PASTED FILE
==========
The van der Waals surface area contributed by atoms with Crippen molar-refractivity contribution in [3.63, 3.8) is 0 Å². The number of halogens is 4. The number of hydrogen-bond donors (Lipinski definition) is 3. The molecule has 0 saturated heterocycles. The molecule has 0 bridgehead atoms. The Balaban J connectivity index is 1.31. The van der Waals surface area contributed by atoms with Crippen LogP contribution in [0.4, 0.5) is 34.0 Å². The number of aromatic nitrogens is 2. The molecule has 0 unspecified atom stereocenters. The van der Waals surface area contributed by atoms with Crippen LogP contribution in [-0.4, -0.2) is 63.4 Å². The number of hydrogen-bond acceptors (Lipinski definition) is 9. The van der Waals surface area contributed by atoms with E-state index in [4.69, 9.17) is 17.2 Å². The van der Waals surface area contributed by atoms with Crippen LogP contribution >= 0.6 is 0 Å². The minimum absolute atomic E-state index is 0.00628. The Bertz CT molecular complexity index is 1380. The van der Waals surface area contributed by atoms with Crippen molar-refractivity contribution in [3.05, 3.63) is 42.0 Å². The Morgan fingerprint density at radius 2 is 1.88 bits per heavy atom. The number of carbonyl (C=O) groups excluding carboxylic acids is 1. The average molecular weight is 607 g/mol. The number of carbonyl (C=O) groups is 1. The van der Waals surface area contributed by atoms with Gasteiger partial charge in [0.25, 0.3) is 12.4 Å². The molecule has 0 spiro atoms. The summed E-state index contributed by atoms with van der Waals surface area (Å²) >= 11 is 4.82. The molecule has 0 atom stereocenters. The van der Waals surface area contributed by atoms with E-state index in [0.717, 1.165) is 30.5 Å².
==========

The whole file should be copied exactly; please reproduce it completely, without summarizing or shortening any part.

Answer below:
The van der Waals surface area contributed by atoms with Crippen molar-refractivity contribution in [3.63, 3.8) is 0 Å². The number of halogens is 4. The number of hydrogen-bond donors (Lipinski definition) is 3. The molecule has 0 saturated heterocycles. The molecule has 0 bridgehead atoms. The Balaban J connectivity index is 1.31. The van der Waals surface area contributed by atoms with Crippen LogP contribution in [0.4, 0.5) is 34.0 Å². The number of aromatic nitrogens is 2. The molecule has 0 unspecified atom stereocenters. The van der Waals surface area contributed by atoms with Crippen LogP contribution in [-0.4, -0.2) is 63.4 Å². The number of hydrogen-bond acceptors (Lipinski definition) is 9. The van der Waals surface area contributed by atoms with E-state index in [4.69, 9.17) is 17.2 Å². The van der Waals surface area contributed by atoms with Crippen LogP contribution >= 0.6 is 0 Å². The minimum absolute atomic E-state index is 0.00628. The Bertz CT molecular complexity index is 1380. The van der Waals surface area contributed by atoms with Crippen molar-refractivity contribution in [3.05, 3.63) is 42.0 Å². The Morgan fingerprint density at radius 2 is 1.88 bits per heavy atom. The number of carbonyl (C=O) groups excluding carboxylic acids is 1. The average molecular weight is 607 g/mol. The number of carbonyl (C=O) groups is 1. The van der Waals surface area contributed by atoms with Gasteiger partial charge in [0.25, 0.3) is 12.4 Å². The molecule has 0 spiro atoms. The summed E-state index contributed by atoms with van der Waals surface area (Å²) >= 11 is 4.82. The molecule has 0 atom stereocenters. The van der Waals surface area contributed by atoms with E-state index in [0.717, 1.165) is 30.5 Å².